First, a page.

August 19, 2008

In a 1955 foreign-policy cabinet meeting, Dwight Eisenhower is reported to have remarked, “€œAdenauer’s the West’s ace in the hole.”€ The president was of course referring to the chancellor of the German Federal Republic, Konrad Adenauer, who was at the time rather assiduously pursuing good relations with Washington and taking the lead in the establishment of various international institutions: from the European Coal and Steel Community to the North Atlantic Treaty Organization, which firmly aligned the Federal Republic with U.S. policy in the Cold War.

While in Washington, Adenauer might have been an “€œace in the hole,”€ in Berlin, Jacob Kaiser, part of the Protestant, more nationalist wing of the Christian Democratic Party, accused the chancellor of being “€œmore American than the Americans”€”€”insinuating that Adenauer was willing to forswear reunification with East Germany in order to please his American masters.

Adenauer had decided early on that his country was incapable of confronting the Soviet Union alone, and it would be best served by throwing in its lot in with the Yankees. This said, to understand Adenauer as a willing pawn of hegemonic America is to overlook a crucial aspect of his foreign-policy making. Much like his contemporary Charles de Gaulle, Adenauer sprang from a generation rooted in pre-World War I Europe, and one hardly enthralled by “€œthe American way of life.”€ And in many ways, Adenauer’s support of NATO represented not so much subordination to Washington as a return to the kinds of cultural, transnational “€œEuropean”€ organizations he”€™d been working to develop decades earlier.  

As a Roman Catholic, Adenauer believed in Hilaire Belloc’s formulation, “€œEurope is the faith, the faith is Europe.”€ As a politician, Adenauer had long been associated with European integration, taking membership, for instance, in the eccentric Count Richard Coudenhove-Kalergi’s Pan-European League, joining Winston Churchill and Ludwig von Mises among others. With images of Napoleon, Nietzsche, and Kant displayed at every meeting, Kalergi built a movement based on anti-communism and a program for European countries to unite as a singular “€œWorld Power,”€ lest the continent be swallowed up by the U.S., U.S.S.R., or even the rising states of Asia. It’s no coincidence that throughout Adenauer’s correspondence on NATO, he described the American sphere of influence as “€œChristian,”€ “occidental,”€ as “€œthe West”€”€”terms he juxtaposed with the “€œbarbarian”€ and “€œAsiatic”€ Soviet Union.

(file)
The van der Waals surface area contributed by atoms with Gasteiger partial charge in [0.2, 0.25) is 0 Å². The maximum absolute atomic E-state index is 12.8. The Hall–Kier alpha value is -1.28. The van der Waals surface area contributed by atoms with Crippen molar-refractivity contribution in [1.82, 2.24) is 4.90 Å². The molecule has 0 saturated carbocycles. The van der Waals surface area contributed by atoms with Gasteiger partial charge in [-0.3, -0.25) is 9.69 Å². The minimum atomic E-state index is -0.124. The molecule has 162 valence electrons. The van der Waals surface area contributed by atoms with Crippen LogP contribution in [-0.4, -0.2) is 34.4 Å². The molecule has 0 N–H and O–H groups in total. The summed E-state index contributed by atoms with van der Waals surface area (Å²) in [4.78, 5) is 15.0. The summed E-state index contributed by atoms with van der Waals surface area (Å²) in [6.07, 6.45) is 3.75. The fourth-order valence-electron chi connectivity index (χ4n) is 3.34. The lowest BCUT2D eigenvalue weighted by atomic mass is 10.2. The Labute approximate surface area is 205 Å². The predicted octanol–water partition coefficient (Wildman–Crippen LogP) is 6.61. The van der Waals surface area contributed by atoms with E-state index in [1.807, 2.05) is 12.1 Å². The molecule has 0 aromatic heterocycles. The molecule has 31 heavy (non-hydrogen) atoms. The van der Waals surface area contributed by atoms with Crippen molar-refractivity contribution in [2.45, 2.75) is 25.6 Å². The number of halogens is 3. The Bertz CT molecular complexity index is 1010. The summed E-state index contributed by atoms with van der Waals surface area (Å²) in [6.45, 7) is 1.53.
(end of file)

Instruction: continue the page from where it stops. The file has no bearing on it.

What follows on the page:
For Adenauer, joining NATO was less about being “€œpro-American”€ than being a “€œgood European.”€ And though the chancellor’s perspective was rather esoteric, his hope that the alliance might represent a united Western culture was shared by many in Washington.

In an essay advocating the abandonment of NATO, I”€™ve begun with Adenauer to emphasize that, at a fundamental level, any decision regarding the alliance must take into account broader questions of value”€”this “€œWest”€ the alliance is supposedly defending. The recent conflict in Georgia has proven, once again, that NATO now mainly serves to multiply America’s burdens and increase the likelihood that small conflagrations might turn into world wars. From a strictly “€œrealist”€ perspective, it’s clear we should get out.

But of equal importance is the fact that the concept of “€œthe West”€ advocated by the post-Cold War alliance has little to nothing to do with Adenauer’s dream of cultural unity. Indeed, the new “€œWest”€ has become an ideological justification for the kinds military campaigns that have yielded disastrous results in the Balkans and the Middle East. For more cultural reasons as well, it’s past time we left NATO behind.  

After the famous Malta Summit of 1989, in which the American president and Soviet premier mutually declared the Cold War to be over, George H. W. Bush assured Mikhail Gorbachev that, following the admittance of a re-unified Germany, NATO would not take on new members to its east”€”a promise Bush kept.

But beginning with the Clinton administration, and continuing in earnest under the second Bush, “€œNATO expansion”€ became the overt policy of the White House and State Department. One by one, Estonia, Latvia, Romania et al. joined NATO, and Bush 41’s promise to Gorbi was thrown to the wind.

It’s certainly understandable why an Estonia or a Latvia would want to become a part of NATO, why they would want to get on the winning side of the Cold War, why they would have residual hatred of Russia after years under the Communist boot. Less evident is exactly what Washington hopes to gain by NATO expansion.

In 1999, NATO published a “€œhandbook”€ that included a “€œMembership Action Plan“€ (MAP), written to offer “€œfeedback and advice”€ that would assist countries in gaining admittance to the alliance. The handbook’s language reads much like an advertisement for a summer Chemistry camp”€”sign up now so you don”€™t miss the “€œnext round of NATO enlargement … at the Summit meeting in Prague in Novemeber 2002.”€ In order to “€œget in,”€ as a guidance counselor might say, “€œ[a]spirant countries are expected to achieve certain goals in the political and economic fields.

These include settling any international, ethnic or external territorial disputes by peaceful means; demonstrating a commitment to the rule of law and human rights; establishing democratic control of their armed forces; and promoting stability and well-being through economic liberty, social justice and environmental responsibility. [Italics are in the original, bolding is mine.]